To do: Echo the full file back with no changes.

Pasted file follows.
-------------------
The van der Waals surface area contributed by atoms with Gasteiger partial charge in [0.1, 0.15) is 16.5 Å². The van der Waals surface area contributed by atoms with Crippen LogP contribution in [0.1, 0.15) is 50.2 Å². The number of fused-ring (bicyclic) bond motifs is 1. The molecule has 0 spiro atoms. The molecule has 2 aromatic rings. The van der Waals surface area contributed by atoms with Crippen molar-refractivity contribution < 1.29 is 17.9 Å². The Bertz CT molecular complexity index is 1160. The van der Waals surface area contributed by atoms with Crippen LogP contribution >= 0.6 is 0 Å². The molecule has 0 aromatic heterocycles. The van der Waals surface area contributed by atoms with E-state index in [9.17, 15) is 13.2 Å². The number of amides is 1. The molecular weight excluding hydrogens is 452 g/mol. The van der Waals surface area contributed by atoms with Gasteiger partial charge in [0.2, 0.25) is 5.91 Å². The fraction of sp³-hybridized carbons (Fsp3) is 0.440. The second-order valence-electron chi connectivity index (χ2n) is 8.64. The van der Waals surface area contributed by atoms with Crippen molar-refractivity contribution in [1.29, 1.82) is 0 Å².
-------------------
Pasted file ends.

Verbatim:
The van der Waals surface area contributed by atoms with Gasteiger partial charge in [0.1, 0.15) is 16.5 Å². The van der Waals surface area contributed by atoms with Crippen LogP contribution in [0.1, 0.15) is 50.2 Å². The number of fused-ring (bicyclic) bond motifs is 1. The molecule has 0 spiro atoms. The molecule has 2 aromatic rings. The van der Waals surface area contributed by atoms with Crippen molar-refractivity contribution < 1.29 is 17.9 Å². The Bertz CT molecular complexity index is 1160. The van der Waals surface area contributed by atoms with Crippen LogP contribution >= 0.6 is 0 Å². The molecule has 0 aromatic heterocycles. The van der Waals surface area contributed by atoms with E-state index in [9.17, 15) is 13.2 Å². The number of amides is 1. The molecular weight excluding hydrogens is 452 g/mol. The van der Waals surface area contributed by atoms with Gasteiger partial charge in [0.2, 0.25) is 5.91 Å². The fraction of sp³-hybridized carbons (Fsp3) is 0.440. The second-order valence-electron chi connectivity index (χ2n) is 8.64. The van der Waals surface area contributed by atoms with Crippen molar-refractivity contribution in [1.29, 1.82) is 0 Å².